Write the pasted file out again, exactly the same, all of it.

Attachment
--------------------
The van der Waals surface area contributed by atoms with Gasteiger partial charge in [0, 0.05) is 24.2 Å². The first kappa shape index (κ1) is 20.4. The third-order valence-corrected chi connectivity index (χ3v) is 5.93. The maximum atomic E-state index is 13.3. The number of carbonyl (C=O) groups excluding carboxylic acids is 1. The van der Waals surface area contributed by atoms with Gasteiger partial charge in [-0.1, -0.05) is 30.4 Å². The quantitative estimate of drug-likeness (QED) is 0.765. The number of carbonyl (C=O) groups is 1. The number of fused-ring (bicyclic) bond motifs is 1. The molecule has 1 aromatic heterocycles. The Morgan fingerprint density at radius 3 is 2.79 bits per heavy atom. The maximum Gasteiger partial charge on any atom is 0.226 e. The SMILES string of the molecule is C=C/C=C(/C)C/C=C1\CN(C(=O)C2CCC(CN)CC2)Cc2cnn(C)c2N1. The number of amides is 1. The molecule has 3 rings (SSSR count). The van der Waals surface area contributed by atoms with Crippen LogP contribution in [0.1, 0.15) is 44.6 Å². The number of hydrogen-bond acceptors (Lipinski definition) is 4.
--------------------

The van der Waals surface area contributed by atoms with Gasteiger partial charge in [0, 0.05) is 24.2 Å². The first kappa shape index (κ1) is 20.4. The third-order valence-corrected chi connectivity index (χ3v) is 5.93. The maximum atomic E-state index is 13.3. The number of carbonyl (C=O) groups excluding carboxylic acids is 1. The van der Waals surface area contributed by atoms with Gasteiger partial charge in [-0.1, -0.05) is 30.4 Å². The quantitative estimate of drug-likeness (QED) is 0.765. The number of carbonyl (C=O) groups is 1. The number of fused-ring (bicyclic) bond motifs is 1. The molecule has 1 aromatic heterocycles. The Morgan fingerprint density at radius 3 is 2.79 bits per heavy atom. The maximum Gasteiger partial charge on any atom is 0.226 e. The SMILES string of the molecule is C=C/C=C(/C)C/C=C1\CN(C(=O)C2CCC(CN)CC2)Cc2cnn(C)c2N1. The number of amides is 1. The molecule has 3 rings (SSSR count). The van der Waals surface area contributed by atoms with Crippen LogP contribution in [0.1, 0.15) is 44.6 Å². The number of hydrogen-bond acceptors (Lipinski definition) is 4.